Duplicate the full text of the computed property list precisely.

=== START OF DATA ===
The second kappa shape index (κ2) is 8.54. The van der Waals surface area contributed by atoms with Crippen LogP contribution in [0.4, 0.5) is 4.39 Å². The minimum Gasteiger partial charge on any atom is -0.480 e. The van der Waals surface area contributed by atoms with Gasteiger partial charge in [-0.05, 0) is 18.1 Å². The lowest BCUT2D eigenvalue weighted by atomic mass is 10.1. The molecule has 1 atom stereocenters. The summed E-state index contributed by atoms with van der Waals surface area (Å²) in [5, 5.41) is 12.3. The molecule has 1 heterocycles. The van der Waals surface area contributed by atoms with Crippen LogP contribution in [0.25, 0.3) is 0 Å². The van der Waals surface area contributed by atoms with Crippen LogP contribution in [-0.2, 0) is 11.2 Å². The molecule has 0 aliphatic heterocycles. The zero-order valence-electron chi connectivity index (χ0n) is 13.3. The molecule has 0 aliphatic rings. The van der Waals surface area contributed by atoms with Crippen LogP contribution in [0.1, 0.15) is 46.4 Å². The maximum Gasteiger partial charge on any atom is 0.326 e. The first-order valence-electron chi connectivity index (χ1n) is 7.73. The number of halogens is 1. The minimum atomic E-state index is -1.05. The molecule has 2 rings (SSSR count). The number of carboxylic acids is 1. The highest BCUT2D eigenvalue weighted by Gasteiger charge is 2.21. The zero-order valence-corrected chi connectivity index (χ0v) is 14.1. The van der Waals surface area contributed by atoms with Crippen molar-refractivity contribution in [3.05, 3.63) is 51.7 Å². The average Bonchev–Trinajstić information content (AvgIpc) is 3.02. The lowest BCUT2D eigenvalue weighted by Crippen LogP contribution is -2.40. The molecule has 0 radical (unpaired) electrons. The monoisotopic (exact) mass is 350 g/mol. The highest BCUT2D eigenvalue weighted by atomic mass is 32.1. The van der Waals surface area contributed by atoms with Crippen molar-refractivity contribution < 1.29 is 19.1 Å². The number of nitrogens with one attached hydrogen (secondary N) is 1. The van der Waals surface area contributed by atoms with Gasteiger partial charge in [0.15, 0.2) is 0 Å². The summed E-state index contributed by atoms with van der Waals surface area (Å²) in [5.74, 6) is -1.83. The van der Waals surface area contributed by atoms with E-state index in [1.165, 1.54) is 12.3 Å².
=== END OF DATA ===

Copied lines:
The second kappa shape index (κ2) is 8.54. The van der Waals surface area contributed by atoms with Crippen LogP contribution in [0.4, 0.5) is 4.39 Å². The minimum Gasteiger partial charge on any atom is -0.480 e. The van der Waals surface area contributed by atoms with Gasteiger partial charge in [-0.05, 0) is 18.1 Å². The lowest BCUT2D eigenvalue weighted by atomic mass is 10.1. The molecule has 1 atom stereocenters. The summed E-state index contributed by atoms with van der Waals surface area (Å²) in [5, 5.41) is 12.3. The molecule has 1 heterocycles. The van der Waals surface area contributed by atoms with Crippen LogP contribution in [0.25, 0.3) is 0 Å². The van der Waals surface area contributed by atoms with Crippen LogP contribution in [-0.2, 0) is 11.2 Å². The molecule has 0 aliphatic heterocycles. The zero-order valence-electron chi connectivity index (χ0n) is 13.3. The molecule has 0 aliphatic rings. The van der Waals surface area contributed by atoms with Crippen LogP contribution in [0.1, 0.15) is 46.4 Å². The maximum Gasteiger partial charge on any atom is 0.326 e. The first-order valence-electron chi connectivity index (χ1n) is 7.73. The number of halogens is 1. The minimum atomic E-state index is -1.05. The molecule has 2 rings (SSSR count). The number of carboxylic acids is 1. The highest BCUT2D eigenvalue weighted by Gasteiger charge is 2.21. The zero-order valence-corrected chi connectivity index (χ0v) is 14.1. The van der Waals surface area contributed by atoms with Crippen molar-refractivity contribution in [3.05, 3.63) is 51.7 Å². The average Bonchev–Trinajstić information content (AvgIpc) is 3.02. The lowest BCUT2D eigenvalue weighted by Crippen LogP contribution is -2.40. The molecule has 0 radical (unpaired) electrons. The monoisotopic (exact) mass is 350 g/mol. The highest BCUT2D eigenvalue weighted by atomic mass is 32.1. The van der Waals surface area contributed by atoms with Crippen molar-refractivity contribution < 1.29 is 19.1 Å². The number of nitrogens with one attached hydrogen (secondary N) is 1. The van der Waals surface area contributed by atoms with Gasteiger partial charge in [0.15, 0.2) is 0 Å². The summed E-state index contributed by atoms with van der Waals surface area (Å²) in [5.74, 6) is -1.83. The van der Waals surface area contributed by atoms with E-state index in [1.165, 1.54) is 12.3 Å².